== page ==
To: Paul Krugman, Ph.D., N.Y. Times columnist
From: Jude Wanniski
Re: Fixing to a Floater
First of all, professor, I want to apologize for not keeping up with your
column as I promised when you began writing it early this year. I’ve read
every single one, now and then finding things with which I agree, other
times not, but since I wrote the last episode of the
“Krugman Watch,” May
4 where I chided you for dismissing the importance of the fixed exchange rates in Europe which together comprise the euro, I’ve not been sufficiently motivated to either shower you with praise (as I did
March 28 when I awarded you a “C-”) or with brickbats (as I did May 4). Your Sunday column, “Green Cheese Rules,” was the inspiration I needed.
It is now clear that you are determined to persuade the Swedish Academy to take back Robert Mundell’s Nobel Prize in economics, awarded to him on the basis of his work in the late 1950s and early 1960s on “optimal currency areas.” Because of this work, Mundell is now considered the “godfather of the euro.” You want all currencies to continue floating, Dr. Krugman, which means you must make the political arguments against fixed rates, i.e., that floats work better. I thought your May 3 column might have been an anomaly, but now I see you have boldly set out to make a career at the N.Y. Times out of preventing a return to a gold/based dollar. You say as much Sunday when you quote John Maynard Keynes as having written more than 60 years ago that when a recession occurs because people are hoarding money instead of spending it, the government should act as if the moon were made of green cheese and that a green-cheese factory, a central bank that printed more money, would be as good as the moon.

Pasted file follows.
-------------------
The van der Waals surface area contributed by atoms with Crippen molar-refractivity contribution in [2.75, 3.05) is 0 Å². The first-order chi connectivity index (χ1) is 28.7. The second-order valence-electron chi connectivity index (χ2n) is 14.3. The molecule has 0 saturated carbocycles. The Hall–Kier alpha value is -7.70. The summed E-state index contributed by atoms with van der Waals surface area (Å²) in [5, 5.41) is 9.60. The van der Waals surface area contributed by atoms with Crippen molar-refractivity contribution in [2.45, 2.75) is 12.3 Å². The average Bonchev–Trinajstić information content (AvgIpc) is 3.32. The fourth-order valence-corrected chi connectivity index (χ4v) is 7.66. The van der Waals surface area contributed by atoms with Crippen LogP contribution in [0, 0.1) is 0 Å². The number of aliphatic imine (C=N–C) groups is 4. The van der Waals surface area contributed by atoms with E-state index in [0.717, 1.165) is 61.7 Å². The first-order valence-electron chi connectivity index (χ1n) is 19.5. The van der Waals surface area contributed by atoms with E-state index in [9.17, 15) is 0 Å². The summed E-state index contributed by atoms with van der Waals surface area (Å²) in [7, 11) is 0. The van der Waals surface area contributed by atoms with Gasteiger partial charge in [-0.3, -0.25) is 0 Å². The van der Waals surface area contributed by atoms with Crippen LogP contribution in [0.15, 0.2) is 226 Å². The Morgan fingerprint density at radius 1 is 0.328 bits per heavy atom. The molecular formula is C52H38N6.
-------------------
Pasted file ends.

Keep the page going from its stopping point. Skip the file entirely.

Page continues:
And how do you go about ridiculing the idea of fixing the dollar to gold? You select Argentina, which today is “facing serious economic problems — a weak recovery from last year’s nasty slump, growing labor unrest… Yet Argentina has special symbolic importance in the battle among economic ideologies. The Latin nation has been a sort of poster child for the anti-Keynesian revolution, for those who want to banish discretion and human fallibility from monetary policy.”
Hello? Dear professor, you are a very intelligent man with an IQ that rivals Treasury Secretary Larry Summers, we are told. You can make little mistakes, but this one is such a whopper it leads me to suspect you have decided all is fair in ideological warfare, and that you have decided to be a charlatan. Even the chairman of the Senate Banking Committee, Phil Gramm of Texas, who also has a Ph.D. and who favors floating currencies over a fixed-based gold system, would see you are pulling a fast one. As you do point out, since 1991, Argentina has been fixed to the U.S. dollar, which is not fixed to anything. All it did was “banish discretion and (Argentine) fallibility from monetary policy.” The intelligentsia of Buenos Aires instead gave discretion over the value of its national currency, the peso, to a most fallible Alan Greenspan and his cohorts at the Federal Reserve.